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Daniel Hyland
Steven Morrone, in his fifth year as principal of Ashaway Elementary School, will become assistant principal at the middle school tentatively set for Sept. 24. The school committee approved the transition Tuesday night, although formal approval won't come until the committee's next meeting. Dr. Kathleen Mort, a retired educator, will take over as Ashaway's principal until a permanent replacement can be found. ( Daniel Hyland / The Westerly Sun )

Ashaway principal moving to middle school administration


WOOD RIVER JUNCTION — Steven Morrone is doing what he tells his students to do every day: pursing his aspirations and setting goals.

Morrone, who is in his fifth year as principal of Ashaway Elementary School, will take a step toward achieving one of his major career ambitions in a few weeks when he takes over as the assistant principal of Chariho Middle School.

“One goal of mine is to work with middle school-aged students,” said Morrone, 32. “Working with teachers at the secondary level is part of my bigger dream of being a curriculum director and a researcher in education. With both of these, I can make a bigger impact and reach more students globally.”

The Chariho School Committee approved a transition plan at its meeting Tuesday night that includes the movement of Morrone to the middle school after former assistant principal Kristen Danusis left to take a job outside of the district.

The plan also includes the appointment of Kathleen Mort to Ashaway School. Mort has assisted the Chariho Regional School District in the past as an interim administrator.

The formal appointment of Morrone is expected at the School Committee’s meeting on Sept. 24, the same day Morrone is tentatively scheduled to start at the middle school.

“It’s a natural fit for him and the building,” said Chariho Middle School Principal Gregory Zenion, whose school has an enrollment of more than 1,000. “The assistant position is about teaching and learning curriculum. We’re very happy.”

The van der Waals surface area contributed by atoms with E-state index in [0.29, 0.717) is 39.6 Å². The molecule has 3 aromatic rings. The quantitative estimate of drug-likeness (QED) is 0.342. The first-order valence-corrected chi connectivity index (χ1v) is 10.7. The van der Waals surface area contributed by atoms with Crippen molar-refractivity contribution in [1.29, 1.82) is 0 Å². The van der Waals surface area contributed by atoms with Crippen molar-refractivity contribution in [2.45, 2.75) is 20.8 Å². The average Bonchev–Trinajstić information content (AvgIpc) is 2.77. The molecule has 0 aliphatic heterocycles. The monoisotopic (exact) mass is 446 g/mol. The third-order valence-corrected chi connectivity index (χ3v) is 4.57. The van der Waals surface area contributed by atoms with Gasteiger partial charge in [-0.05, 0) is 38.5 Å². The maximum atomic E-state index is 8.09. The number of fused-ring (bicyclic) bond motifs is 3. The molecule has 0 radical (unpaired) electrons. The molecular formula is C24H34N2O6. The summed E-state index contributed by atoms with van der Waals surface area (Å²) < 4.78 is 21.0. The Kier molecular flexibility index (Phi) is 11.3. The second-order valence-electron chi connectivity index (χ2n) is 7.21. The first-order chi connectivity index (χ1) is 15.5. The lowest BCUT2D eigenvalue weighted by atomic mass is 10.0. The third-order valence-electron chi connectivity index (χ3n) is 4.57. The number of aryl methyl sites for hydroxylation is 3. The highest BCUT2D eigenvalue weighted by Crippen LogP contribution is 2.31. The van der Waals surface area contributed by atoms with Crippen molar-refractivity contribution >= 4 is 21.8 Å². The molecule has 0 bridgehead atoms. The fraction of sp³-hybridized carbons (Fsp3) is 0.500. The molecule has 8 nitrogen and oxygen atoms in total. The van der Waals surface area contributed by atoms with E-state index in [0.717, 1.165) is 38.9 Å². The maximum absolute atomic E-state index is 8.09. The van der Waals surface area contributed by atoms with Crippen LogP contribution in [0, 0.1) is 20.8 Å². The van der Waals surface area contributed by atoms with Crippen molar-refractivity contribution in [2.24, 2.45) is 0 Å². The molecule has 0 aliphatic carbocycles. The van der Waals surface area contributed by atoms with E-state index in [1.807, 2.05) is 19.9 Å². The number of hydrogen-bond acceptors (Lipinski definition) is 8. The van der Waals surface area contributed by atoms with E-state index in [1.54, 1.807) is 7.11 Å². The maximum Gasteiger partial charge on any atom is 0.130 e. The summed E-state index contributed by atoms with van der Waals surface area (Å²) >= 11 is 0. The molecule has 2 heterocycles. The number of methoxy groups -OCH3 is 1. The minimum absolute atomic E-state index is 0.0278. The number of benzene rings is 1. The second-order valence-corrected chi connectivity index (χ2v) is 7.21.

Morrone has a bachelor’s degree in K-8 special education and elementary education from Rhode Island College.

He has a master’s degree in administration from Providence College.

This past summer, he spent time at Stanford University and met with Larry Cuban, an educational researcher, writer and Stanford professor.

“It was an inspirational moment for me,” Morrone said. “Since then, I knew I was ready to challenge myself more, therefore showing interest in the middle school position, which will focus on my passion of teaching and learning.”

Morrone, who lives in Westerly, interned at Springbrook Elementary School in Westerly with longtime principal Victor Ventura.

“Steven is an outstanding person, educator, and administrator,” Ventura said. “Through the years, I learned as much from him as he did from me. I understand completely why he was appointed to the position. His skills and experience will be a huge asset to the middle school students.

School Committee members voted unanimously on Morrone, with Chairman William Day saying, “I wholeheartedly support this move.”

Superintendent Barry Ricci said Morrone came to him about the position shortly after he learned of the vacancy.

“Principal Morrone is seeking new challenges,” Ricci said. “He will bring a deep understanding of relevant and rigorous curriculum and effective instruction to his new position. Steven’s strong leadership skills will enable him to assist educators at the middle school as they move students to make even greater gains in student achievement.”

Morrone said he will take with him everything he learned from his five years at Ashaway, including collaboration with teachers and work with families to invest in their children, which he said contributed to his and Ashaway’s “strong foundation.”

“Ashaway School will always be part of my journey,” he said, “and I am so thankful for having the opportunity to work with the school community in Ashaway.”

Added Ricci: “The Ashaway School community has been enriched by Steven’s presence. He will remain fully engaged with the Ashaway School faculty and staff and committed parents through this leadership transition.”



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